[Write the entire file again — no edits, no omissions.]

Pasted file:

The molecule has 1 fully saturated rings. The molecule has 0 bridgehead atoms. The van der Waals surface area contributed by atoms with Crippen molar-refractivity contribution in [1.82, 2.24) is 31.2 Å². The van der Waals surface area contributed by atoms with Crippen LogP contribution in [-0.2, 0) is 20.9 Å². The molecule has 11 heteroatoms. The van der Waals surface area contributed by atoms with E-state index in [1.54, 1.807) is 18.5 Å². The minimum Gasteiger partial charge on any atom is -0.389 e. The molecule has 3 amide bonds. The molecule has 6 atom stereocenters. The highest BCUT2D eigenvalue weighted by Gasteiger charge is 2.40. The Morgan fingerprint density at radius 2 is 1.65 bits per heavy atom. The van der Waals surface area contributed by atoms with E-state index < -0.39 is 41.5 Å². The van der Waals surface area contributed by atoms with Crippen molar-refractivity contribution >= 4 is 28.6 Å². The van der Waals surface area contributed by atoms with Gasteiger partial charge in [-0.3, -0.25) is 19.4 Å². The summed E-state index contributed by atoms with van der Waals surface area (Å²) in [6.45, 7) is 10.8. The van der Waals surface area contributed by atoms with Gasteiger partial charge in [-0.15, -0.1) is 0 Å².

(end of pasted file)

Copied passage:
The molecule has 1 fully saturated rings. The molecule has 0 bridgehead atoms. The van der Waals surface area contributed by atoms with Crippen molar-refractivity contribution in [1.82, 2.24) is 31.2 Å². The van der Waals surface area contributed by atoms with Crippen LogP contribution in [-0.2, 0) is 20.9 Å². The molecule has 11 heteroatoms. The van der Waals surface area contributed by atoms with E-state index in [1.54, 1.807) is 18.5 Å². The minimum Gasteiger partial charge on any atom is -0.389 e. The molecule has 3 amide bonds. The molecule has 6 atom stereocenters. The highest BCUT2D eigenvalue weighted by Gasteiger charge is 2.40. The Morgan fingerprint density at radius 2 is 1.65 bits per heavy atom. The van der Waals surface area contributed by atoms with E-state index < -0.39 is 41.5 Å². The van der Waals surface area contributed by atoms with Crippen molar-refractivity contribution >= 4 is 28.6 Å². The van der Waals surface area contributed by atoms with Gasteiger partial charge in [-0.3, -0.25) is 19.4 Å². The summed E-state index contributed by atoms with van der Waals surface area (Å²) in [6.45, 7) is 10.8. The van der Waals surface area contributed by atoms with Gasteiger partial charge in [-0.15, -0.1) is 0 Å².